Marchesin History, Family Crest & Coats of Arms
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From the historical and fascinating Italian region of Venice emerged a multitude of noble families, including the distinguished Marchesin family. Although people were originally known only by a single name, it became necessary for people to adapt a second name to identify themselves as populations grew and travel became more frequent. The process of adopting fixed hereditary surnames was not complete until the modern era, but the use of hereditary family names in Italy began in the 10th and 11th centuries. Italian hereditary surnames were developed according to fairly general principles and they are characterized by a profusion of derivatives coined from given names. Although the most common type of family name found in the region of Venice is the patronymic surname, which is derived from the father's given name, the nickname type of surname is also frequently found. Nickname surnames were derived from an eke-name, or added name. They usually reflected the physical characteristics or attributes of the first person that used the name. The surname Marchesin came from a feudal lord. The surname Marchesi is derived from the medieval Latin word marca, which means the territory over which feudal lords reigned. At the end of the Middle Ages, the word marchese became a nobiliary title as Count or duke. The nickname marchese was later given also to people who worked for a marquis or were part of his routine. Also, people who played the role of a marquis in pageants and festivals could afterward acquire the nickname of marchese.
Early Origins of the Marchesin family
The surname Marchesin was first found in Lombardy (Italian: Lombardia), with records from the 10th century showing that the Marchese family was of upper nobility in the region.
Early History of the Marchesin family
This web page shows only a small excerpt of our Marchesin research. Another 24 words (2 lines of text) covering the years 1475, 1494 and 1848 are included under the topic Early Marchesin History in all our PDF Extended History products and printed products wherever possible.
Marchesin Spelling Variations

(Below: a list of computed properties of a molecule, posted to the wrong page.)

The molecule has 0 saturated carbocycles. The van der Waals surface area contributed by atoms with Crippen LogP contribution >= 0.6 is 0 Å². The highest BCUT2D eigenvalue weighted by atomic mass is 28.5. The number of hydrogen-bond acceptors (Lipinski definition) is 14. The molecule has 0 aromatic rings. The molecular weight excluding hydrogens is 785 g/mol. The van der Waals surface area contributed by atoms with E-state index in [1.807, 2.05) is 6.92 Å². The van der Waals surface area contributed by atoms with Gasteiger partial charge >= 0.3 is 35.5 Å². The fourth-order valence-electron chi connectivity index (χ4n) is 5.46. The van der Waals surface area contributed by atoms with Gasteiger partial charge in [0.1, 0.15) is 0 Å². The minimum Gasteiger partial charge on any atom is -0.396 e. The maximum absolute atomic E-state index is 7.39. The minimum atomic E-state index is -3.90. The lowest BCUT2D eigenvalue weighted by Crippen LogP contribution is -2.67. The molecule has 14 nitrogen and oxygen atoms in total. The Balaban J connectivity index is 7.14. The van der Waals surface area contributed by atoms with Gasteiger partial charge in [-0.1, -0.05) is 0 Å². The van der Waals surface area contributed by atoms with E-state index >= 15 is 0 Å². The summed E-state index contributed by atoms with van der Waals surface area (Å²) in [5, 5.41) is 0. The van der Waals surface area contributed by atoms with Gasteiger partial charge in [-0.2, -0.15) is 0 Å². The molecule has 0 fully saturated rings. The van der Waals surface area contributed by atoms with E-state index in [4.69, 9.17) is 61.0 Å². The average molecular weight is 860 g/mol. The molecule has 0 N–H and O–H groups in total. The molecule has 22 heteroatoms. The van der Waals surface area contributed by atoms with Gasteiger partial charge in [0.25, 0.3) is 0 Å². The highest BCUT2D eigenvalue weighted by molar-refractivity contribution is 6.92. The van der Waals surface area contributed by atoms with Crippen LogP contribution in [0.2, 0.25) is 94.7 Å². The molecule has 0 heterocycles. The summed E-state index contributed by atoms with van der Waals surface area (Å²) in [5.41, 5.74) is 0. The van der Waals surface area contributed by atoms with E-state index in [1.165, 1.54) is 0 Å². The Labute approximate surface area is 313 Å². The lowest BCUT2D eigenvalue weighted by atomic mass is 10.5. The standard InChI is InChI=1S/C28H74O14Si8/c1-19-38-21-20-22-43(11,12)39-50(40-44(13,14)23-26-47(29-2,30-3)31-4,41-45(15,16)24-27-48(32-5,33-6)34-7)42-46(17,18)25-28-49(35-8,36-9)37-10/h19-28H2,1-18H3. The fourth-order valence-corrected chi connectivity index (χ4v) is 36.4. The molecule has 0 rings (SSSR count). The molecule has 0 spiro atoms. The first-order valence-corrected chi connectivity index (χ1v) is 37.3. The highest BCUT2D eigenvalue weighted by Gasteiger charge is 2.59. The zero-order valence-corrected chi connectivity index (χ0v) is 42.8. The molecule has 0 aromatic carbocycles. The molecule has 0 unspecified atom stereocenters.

Italian surnames have a surprising number of forms in comparison with other European surnames because they reflect the regional variations and the many dialects of the Italian language, each of which has its distinctive features. For example, in Northern Italy the most standard Italian surname suffix is "I", whereas in Southern Italy the most typical surname suffix is "O". Sardinian is very different from other forms of Italian and in fact, it is considered to be its own distinct language. Additionally, spelling changes frequently occurred because medieval scribes, church officials, and the bearers of names, spelled names as they sounded rather than according to any specific spelling rules. As a consequence of the major changes in the Italian language and in the local spellings of Italian surnames that occurred over the course of history, there are numerous variations for the surname Marchesin. These spelling variations include Marchesi, Marchese, Marchesich, Marchesini, Marcheselli, Marchesin, Marchesana, Marchisio, Marchesotti and many more.
Early Notables of the Marchesin family (pre 1700)
Prominent among bearers of this family in early times was Girolamo Marchesi, a painter during the 15th century. One of his most famous works lies in the Brera Gallery in Milan and is entitled "Madonna in Glory and Saints." Giacomo Marchesana was a Knight and was Senator of Catania in 1475; Salinbene Marchese received three large feudal territories from King Federico II because of his dedication as the King's secretary and consultant. Giovanni Marchese was Bishop of Patti in 1494; the Marchese family in...
Another 83 words (6 lines of text) are included under the topic Early Marchesin Notables in all our PDF Extended History products and printed products wherever possible.
Migration of the Marchesin family
Marchesins were some of the first of the immigrants to arrive in North America: Agostino Marchese, aged 11, who arrived at Ellis Island from Palermo, Sicily, in 1922; Alessandro Marchese, aged 7, who arrived at Ellis Island from Castall Alfero, Italy, in 1910.
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